Go 2018: Superheroes

Today, I was surrounded by superheroes.

One of the most impactful days of the trip was also one of the hardest.

Each year in South Africa, there are more deaths from starvation than HIV, Malaria and Tuberculosis combined. According to FAO, Africa has the highest prevalence of undernourishment — nearly 21% of the population is affected. Today, we worked to lessen that statistic.

We teamed up with Rise Against Hunger to pack meals for local families in need. We had two hours set aside in our day and a goal to pack 10,000 meals. Challenge accepted.


With an assembly line-style process filled with a lot of celebration, good music (with epic beat drops) and meals, in two hours we were able to pack boxes filled with 10,800 meals. That’s 10,800 people who will go to bed without feeling hunger for the night. That could be 10,800 lives that might be saved, just by having a meal in their bodies. Rise Against Hunger has a goal to end world hunger by 2030, and with days like these… I feel pretty confident that they’re on the right track.

As I’m wrapping up my last post about this trip, I’m heavily reflecting on my time and lessons learned.

The people we have met over here have truly taught me what it is to live. They are happy, loving and living every moment they have. They value community and know that with help, they can get things done. The children are full of energy, joy, imagination and they play and learn without a care in the world.


Build the Future has given people an opportunity to have a next step, daily tasks and new skills that could impact the lives of everyone that encounters this organization and then impact the lives of the people those people interact with. Very rarely in life do you experience first hand lives changing right in front of you; but I saw that every day here.

I would recommend a trip like this to anyone. This challenged me in ways I never thought would be possible. I grew without even realizing it and I’m coming back to the states with such a positive, hopeful view of the world with tangible steps I can take to do my part in making it better.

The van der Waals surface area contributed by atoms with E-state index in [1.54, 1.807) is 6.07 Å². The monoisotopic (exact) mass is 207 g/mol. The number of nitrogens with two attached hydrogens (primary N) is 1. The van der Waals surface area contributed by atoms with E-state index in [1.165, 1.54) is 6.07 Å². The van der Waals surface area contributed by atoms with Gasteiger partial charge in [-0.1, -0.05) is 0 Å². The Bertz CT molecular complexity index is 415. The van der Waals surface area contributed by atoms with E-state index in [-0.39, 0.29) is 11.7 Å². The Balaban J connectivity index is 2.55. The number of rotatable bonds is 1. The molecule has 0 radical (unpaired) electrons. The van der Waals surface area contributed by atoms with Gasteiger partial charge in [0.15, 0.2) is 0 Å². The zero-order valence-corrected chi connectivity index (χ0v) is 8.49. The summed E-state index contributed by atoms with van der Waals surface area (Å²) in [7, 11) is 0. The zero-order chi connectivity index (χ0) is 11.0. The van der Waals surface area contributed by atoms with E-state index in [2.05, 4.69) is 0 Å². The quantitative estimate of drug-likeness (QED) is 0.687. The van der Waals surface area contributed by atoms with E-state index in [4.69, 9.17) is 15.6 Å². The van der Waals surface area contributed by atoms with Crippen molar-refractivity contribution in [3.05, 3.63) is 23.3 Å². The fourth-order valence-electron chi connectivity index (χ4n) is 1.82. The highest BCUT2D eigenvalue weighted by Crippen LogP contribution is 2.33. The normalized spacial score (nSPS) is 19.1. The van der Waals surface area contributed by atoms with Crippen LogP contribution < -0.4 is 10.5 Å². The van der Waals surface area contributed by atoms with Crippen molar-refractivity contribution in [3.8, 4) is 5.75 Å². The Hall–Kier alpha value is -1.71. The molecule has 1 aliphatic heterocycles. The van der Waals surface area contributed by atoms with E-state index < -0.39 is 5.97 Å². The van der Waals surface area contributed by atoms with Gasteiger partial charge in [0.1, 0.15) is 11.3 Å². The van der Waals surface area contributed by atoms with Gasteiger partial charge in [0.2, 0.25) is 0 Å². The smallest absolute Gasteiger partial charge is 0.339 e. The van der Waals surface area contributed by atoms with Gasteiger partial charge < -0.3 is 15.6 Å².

Thank you again to everyone that helped me get here. Please contact me if you’d like to learn more about my trip, see more photos, or share a story of your own. Get out there and explore!


If you’d like to see more info about Crossroads Go Trips, click here
To learn more about our incredible partner, Build the Future, click here
To share your own story, click here

Go 2018: Dust Storm

When thinking about traveling internationally, you think about a lot of things. You think about the weather, the language, the things to do, the culture and often the currency.

But something you can’t prepare for is immersing yourself in the lives and elements of the people and places you’re surrounded by.


As seen in my last post, Durban is a stunning, picturesque masterpiece, expertly crafted with rolling Sugar Cane fields, ocean views and landscapes as green as your mind can comprehend; but with all beauty, comes a little pain.

On a lovely mid-80 degree day with lots of sun, a cool breeze and no rain clouds in sight, it’s the perfect temperature to be outside; but where we’re working for the week, strong winds doesn’t always mean a cool breeze; it can mean dust, sand and dirt, everywhere.

When we first started working on the ground, it was a gentle, rainy day, so I was a little caught off guard by the amount of dust in the preschool and on all the toys and books. But today, I got to experience what a warm, windy day could mean for the children and staff at the school we’re working at: burning eyes and dusty clothes with a lot of extra work to keep things cleans and a lot of time hiding your face from the wind so it doesn’t get in your eyes, mouth and nose.

This didn’t stop the spirit of the kids. For them, it’s just another windy day with a little extra movement while playing to get away from the dust, but our group got to experience another day in their lives in a whole new way.


These photos were taken after only 6 hours (give or take) outside today. One day. One sunny windy day, where some of those hours were spent painting away from the wind and working in shipping containers.

When traveling internationally, come with openness. The average traveler doesn’t leave the paved path, but when you do, you gain such a better understanding of how the locals are actually living and get a peek behind the “tourist curtain”.